I loved how much Mallory grew throughout the course of the entire novel. In the beginning, Mallory was soley focused on her boyfriend. When she breaks up with him, she does not really know who she is or what to do. While deciding to try to live its the 1960s seems a bit drastic, for Mallory, it fits. She’s a bit different, marching to the beat of her own drum, and sticking to something she believes in. She was sarcastic and funny and I loved her voice. Mallory is obsessed with keeping lists, part of the reason why she becomes fascinated with her grandmother’s own list, and I loved that each chapter would begin with one of her lists. 
The secondary characters really helped to complement Mallory and round out the story. I loved Mallory’s entire family. Her dad and her mom had their own little side story that ended up working nicely into the plot. I loved that her dad’s job was sort of “Storage Wars”-esque, while Mallory’s mom was busy running, and hiding, savings blog. I really liked her parents and their story. Mallory’s sister Ginnie was so cute. She was very different from Mallory, but the pair complemented each other well. Their relationship was spot on. Mallory’s Grandma was the character who surprised me the most. Her list from junior year of high school is what drives Mallory and I loved learning about the women behind it. She’s not exactly what you would expect, and she proves that high school back in the 60s was just as difficult as it is today.
The romance in the book was very cute. Oliver Kendall, who just happens to be Mallory’s ex-boyfriend’s cousin, proves to be a good match for Mallory. The scenes between the two of them were so fun to read; I couldn’t help from grinning. While they have their misunderstandings, their relationships works really well. Going Vintage isn’t primarily a rom-com book, but the romance fits in well with the plot.
Despite the fact that giving up all modern technology to accomplish outdated goals (what is pep club anyways?) is a bit of an outlandish idea, Lindsey Leavitt makes the book work. The book could have easily been very cheesy and full of fluff, but Leavitt manages to expertly weave a tale that tackles the difficulties of being a teenager and finding yourself. This book was heartfelt and showed that high school is never perfect; every teenager, no matter what decade, faces their own unique challenges. 
This is my second book by Lindsey Leavitt that I’ve read, but I will definitely be checking out any of her other books. She has an incredible talent of telling entertaining stories, that also deal with real issues facing teens. Going Vintage is a cute and fun read that delivers a heartfelt story about the difficulties of being a teenager. If you are looking for a quick and enjoyable read this summer, I’d pick this up.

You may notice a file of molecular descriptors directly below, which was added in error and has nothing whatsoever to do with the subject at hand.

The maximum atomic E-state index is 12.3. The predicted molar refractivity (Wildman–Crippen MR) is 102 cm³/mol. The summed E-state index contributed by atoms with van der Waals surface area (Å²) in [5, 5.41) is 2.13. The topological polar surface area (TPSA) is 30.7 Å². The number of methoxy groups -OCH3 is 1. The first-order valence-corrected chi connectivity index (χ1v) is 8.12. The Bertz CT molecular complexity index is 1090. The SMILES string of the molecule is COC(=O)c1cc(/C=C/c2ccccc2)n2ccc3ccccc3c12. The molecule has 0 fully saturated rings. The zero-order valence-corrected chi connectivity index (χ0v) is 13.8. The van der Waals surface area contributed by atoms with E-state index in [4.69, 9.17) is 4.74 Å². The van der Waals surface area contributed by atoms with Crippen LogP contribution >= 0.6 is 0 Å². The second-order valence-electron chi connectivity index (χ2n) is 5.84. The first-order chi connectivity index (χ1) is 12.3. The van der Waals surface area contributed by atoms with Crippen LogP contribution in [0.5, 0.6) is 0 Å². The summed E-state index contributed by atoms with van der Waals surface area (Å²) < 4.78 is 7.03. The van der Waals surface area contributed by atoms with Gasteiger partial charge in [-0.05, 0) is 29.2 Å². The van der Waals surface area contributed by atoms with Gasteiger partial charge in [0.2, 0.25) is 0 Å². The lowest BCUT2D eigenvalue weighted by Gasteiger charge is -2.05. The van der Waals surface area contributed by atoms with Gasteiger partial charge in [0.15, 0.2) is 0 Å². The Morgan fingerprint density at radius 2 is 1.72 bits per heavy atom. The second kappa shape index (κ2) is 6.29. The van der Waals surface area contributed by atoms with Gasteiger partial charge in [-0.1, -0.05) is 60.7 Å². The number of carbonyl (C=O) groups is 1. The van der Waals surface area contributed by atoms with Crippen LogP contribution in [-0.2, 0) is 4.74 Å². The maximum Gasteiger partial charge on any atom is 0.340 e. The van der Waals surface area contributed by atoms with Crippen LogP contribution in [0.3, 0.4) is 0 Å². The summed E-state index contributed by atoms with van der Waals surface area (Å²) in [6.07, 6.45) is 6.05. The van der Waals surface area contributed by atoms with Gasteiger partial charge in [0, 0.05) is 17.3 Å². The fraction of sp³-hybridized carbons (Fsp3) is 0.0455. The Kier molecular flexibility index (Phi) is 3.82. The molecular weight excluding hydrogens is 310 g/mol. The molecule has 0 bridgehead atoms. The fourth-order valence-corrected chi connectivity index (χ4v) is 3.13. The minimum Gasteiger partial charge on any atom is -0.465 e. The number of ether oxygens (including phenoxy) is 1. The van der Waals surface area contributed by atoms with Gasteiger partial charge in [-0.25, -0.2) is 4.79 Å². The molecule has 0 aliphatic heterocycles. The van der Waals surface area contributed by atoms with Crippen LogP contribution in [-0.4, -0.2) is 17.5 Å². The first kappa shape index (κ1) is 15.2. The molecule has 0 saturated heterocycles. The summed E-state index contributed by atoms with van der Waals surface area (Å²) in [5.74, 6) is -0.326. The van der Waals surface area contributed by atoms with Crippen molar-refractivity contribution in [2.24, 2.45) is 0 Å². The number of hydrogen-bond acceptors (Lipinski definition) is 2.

Undeadly by Michele Vail

Undeadly (The Reaper Diaries, #1)Undeadly
Michele Vail
Harlequin Teen
Release Date: November 20, 2012
Series: The Reaper Diaries #1
ISBN: 9780373210466
Websites:
Rating: 3 Stars
This book has been sitting on my TBR list since its release way back in 2012. It was one of those books I wanted to read if I got the chance. Well, I finally got the chance.
My feeling on this book are a bit mixed. I really liked some aspects of it, but others, not so much.  I read this book in one sitting, but there were times when I wanted to put it down. However, I knew if I put this book down, I most likely wouldn’t be picking it up. I was hoping this book would be similar to the Mythos Academy book series or the Covenant series, but it was a bit different than that. I think I might have just been expecting more from this book than it was able to deliver.
I’ll start with what I did like. I really liked the main character, Molly. Michele Vail did a fantastic job writing a character who jumps off the page. Molly voice was one I really liked; she actually sounded like a 16 year old girl. Through her entries in her reaper diaries, you really got to see that Molly was sarcastic and sassy, but also tough and caring. Molly loves her family, despite what she finds out about herself. I was glad that the story was told from Molly’s point of view because she had enough attitude to carry the story. If she wasn’t so strong of a character, I probably would have put this book down and not looked back.